A friend of mine sent me this picture, which Is somewhere in Miami. But I don't seem to recognize it
It is a wind tee; it serves the same function as a wind sock. It is designed to resemble an airplane from the air so that pilots overflying the field can more easily determine in which direction they should land. The top of the "T" is the front of the airplane and represents the direction in which an airplane should land.
When the wind hits the vertical tail surface it weathervanes. The tail points in the direction that the wind is blowing.
Unlike the wind sock, the wind tee does not provide wind speed information, only wind and landing direction.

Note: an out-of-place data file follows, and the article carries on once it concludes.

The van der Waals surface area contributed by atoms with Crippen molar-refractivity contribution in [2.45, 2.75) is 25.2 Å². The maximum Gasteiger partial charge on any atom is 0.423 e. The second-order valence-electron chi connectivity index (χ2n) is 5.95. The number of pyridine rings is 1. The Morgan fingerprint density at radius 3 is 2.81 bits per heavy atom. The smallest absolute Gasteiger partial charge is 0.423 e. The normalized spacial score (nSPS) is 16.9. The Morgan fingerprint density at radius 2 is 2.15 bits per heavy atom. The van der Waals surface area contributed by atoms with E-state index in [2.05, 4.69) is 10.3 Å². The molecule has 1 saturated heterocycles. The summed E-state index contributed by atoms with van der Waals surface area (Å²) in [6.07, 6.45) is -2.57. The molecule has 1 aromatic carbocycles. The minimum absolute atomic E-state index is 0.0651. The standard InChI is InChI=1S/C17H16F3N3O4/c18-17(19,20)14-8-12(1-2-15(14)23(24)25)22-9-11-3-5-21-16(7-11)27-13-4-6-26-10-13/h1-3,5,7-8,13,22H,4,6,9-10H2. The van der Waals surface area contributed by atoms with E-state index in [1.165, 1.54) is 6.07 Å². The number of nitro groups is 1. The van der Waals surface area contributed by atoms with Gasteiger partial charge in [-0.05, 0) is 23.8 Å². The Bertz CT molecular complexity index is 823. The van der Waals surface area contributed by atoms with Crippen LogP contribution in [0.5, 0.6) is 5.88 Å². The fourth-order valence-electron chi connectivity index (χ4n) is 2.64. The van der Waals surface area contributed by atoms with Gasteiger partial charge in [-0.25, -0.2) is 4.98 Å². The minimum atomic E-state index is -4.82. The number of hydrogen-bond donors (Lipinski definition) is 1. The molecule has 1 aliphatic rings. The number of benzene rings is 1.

It's a lighted 'wind tee'. this website shows various wind direction indicators
It's a weathervaning landing T, one of the standard landing direction indicators defined by ICAO, complete with lights for use at night. That sign, together with others, is often placed in the airfield's signal square, such as this one:
(source: Touchdown Point)
The tail of the pivoting T, thank to its vertical fin, always points downwind, showing to overflying pilots the landing direction as the one that would make you read the symbol as a 'T'. Other, simpler installations have a T lying on the ground that is rearranged manually to switch between the two landing directions of the runway, if present.
It is unclear what the symbol itself is supposed to represent, if anything. The original Annex 14 of ICAO's Convention on International Civil Aviation (p. 42) - first published in 1951 - only specifies shape, size and color of the landing T; no rationale is given.